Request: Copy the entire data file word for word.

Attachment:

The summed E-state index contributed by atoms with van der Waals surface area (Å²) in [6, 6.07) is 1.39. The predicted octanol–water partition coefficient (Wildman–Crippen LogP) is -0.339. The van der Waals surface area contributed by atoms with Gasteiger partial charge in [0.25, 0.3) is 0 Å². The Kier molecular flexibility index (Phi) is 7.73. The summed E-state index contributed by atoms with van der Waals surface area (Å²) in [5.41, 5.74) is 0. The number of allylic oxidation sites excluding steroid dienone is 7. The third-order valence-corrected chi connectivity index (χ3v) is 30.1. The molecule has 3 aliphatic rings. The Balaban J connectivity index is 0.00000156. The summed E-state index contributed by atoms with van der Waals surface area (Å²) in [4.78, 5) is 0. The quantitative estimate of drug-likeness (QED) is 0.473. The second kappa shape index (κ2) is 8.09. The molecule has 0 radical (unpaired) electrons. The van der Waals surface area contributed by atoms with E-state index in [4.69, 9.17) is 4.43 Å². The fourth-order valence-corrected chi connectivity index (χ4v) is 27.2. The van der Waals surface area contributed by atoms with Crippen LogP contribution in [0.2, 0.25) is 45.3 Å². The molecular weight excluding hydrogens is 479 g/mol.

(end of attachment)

The summed E-state index contributed by atoms with van der Waals surface area (Å²) in [6, 6.07) is 1.39. The predicted octanol–water partition coefficient (Wildman–Crippen LogP) is -0.339. The van der Waals surface area contributed by atoms with Gasteiger partial charge in [0.25, 0.3) is 0 Å². The Kier molecular flexibility index (Phi) is 7.73. The summed E-state index contributed by atoms with van der Waals surface area (Å²) in [5.41, 5.74) is 0. The number of allylic oxidation sites excluding steroid dienone is 7. The third-order valence-corrected chi connectivity index (χ3v) is 30.1. The molecule has 3 aliphatic rings. The Balaban J connectivity index is 0.00000156. The summed E-state index contributed by atoms with van der Waals surface area (Å²) in [4.78, 5) is 0. The quantitative estimate of drug-likeness (QED) is 0.473. The second kappa shape index (κ2) is 8.09. The molecule has 0 radical (unpaired) electrons. The van der Waals surface area contributed by atoms with E-state index in [4.69, 9.17) is 4.43 Å². The fourth-order valence-corrected chi connectivity index (χ4v) is 27.2. The van der Waals surface area contributed by atoms with Crippen LogP contribution in [0.2, 0.25) is 45.3 Å². The molecular weight excluding hydrogens is 479 g/mol.